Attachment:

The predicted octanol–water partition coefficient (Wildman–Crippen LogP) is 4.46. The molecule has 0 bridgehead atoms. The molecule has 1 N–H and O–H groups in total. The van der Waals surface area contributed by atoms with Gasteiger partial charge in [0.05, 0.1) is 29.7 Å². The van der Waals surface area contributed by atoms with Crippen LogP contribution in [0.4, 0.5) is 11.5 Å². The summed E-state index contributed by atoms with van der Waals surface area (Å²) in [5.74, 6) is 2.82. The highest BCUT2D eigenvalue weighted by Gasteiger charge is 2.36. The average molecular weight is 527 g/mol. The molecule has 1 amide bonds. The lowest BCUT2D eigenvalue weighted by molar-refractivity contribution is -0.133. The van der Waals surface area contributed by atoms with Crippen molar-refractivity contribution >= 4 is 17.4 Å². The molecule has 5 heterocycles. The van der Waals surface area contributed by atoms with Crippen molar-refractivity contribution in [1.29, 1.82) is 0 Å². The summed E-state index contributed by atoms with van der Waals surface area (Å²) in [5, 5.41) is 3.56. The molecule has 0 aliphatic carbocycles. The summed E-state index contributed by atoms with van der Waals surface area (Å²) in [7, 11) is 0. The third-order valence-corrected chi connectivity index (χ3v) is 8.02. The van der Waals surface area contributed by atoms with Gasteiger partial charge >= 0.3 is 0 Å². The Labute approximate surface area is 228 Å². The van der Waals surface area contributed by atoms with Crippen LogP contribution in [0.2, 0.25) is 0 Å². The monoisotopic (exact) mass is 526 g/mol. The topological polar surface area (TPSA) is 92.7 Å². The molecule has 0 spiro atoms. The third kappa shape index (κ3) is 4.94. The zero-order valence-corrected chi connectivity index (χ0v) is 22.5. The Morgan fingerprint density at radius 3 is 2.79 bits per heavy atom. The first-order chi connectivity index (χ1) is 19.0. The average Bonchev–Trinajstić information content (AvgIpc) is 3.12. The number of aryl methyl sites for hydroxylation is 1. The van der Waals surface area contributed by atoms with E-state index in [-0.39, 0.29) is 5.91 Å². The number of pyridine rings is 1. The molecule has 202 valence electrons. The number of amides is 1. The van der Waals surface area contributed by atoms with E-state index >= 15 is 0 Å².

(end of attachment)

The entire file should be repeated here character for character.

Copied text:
The predicted octanol–water partition coefficient (Wildman–Crippen LogP) is 4.46. The molecule has 0 bridgehead atoms. The molecule has 1 N–H and O–H groups in total. The van der Waals surface area contributed by atoms with Gasteiger partial charge in [0.05, 0.1) is 29.7 Å². The van der Waals surface area contributed by atoms with Crippen LogP contribution in [0.4, 0.5) is 11.5 Å². The summed E-state index contributed by atoms with van der Waals surface area (Å²) in [5.74, 6) is 2.82. The highest BCUT2D eigenvalue weighted by Gasteiger charge is 2.36. The average molecular weight is 527 g/mol. The molecule has 1 amide bonds. The lowest BCUT2D eigenvalue weighted by molar-refractivity contribution is -0.133. The van der Waals surface area contributed by atoms with Crippen molar-refractivity contribution >= 4 is 17.4 Å². The molecule has 5 heterocycles. The van der Waals surface area contributed by atoms with Crippen molar-refractivity contribution in [1.29, 1.82) is 0 Å². The summed E-state index contributed by atoms with van der Waals surface area (Å²) in [5, 5.41) is 3.56. The molecule has 0 aliphatic carbocycles. The summed E-state index contributed by atoms with van der Waals surface area (Å²) in [7, 11) is 0. The third-order valence-corrected chi connectivity index (χ3v) is 8.02. The van der Waals surface area contributed by atoms with Gasteiger partial charge >= 0.3 is 0 Å². The Labute approximate surface area is 228 Å². The van der Waals surface area contributed by atoms with Crippen LogP contribution in [0.2, 0.25) is 0 Å². The monoisotopic (exact) mass is 526 g/mol. The topological polar surface area (TPSA) is 92.7 Å². The molecule has 0 spiro atoms. The third kappa shape index (κ3) is 4.94. The zero-order valence-corrected chi connectivity index (χ0v) is 22.5. The Morgan fingerprint density at radius 3 is 2.79 bits per heavy atom. The first-order chi connectivity index (χ1) is 19.0. The average Bonchev–Trinajstić information content (AvgIpc) is 3.12. The number of aryl methyl sites for hydroxylation is 1. The van der Waals surface area contributed by atoms with E-state index in [-0.39, 0.29) is 5.91 Å². The number of pyridine rings is 1. The molecule has 202 valence electrons. The number of amides is 1. The van der Waals surface area contributed by atoms with E-state index >= 15 is 0 Å².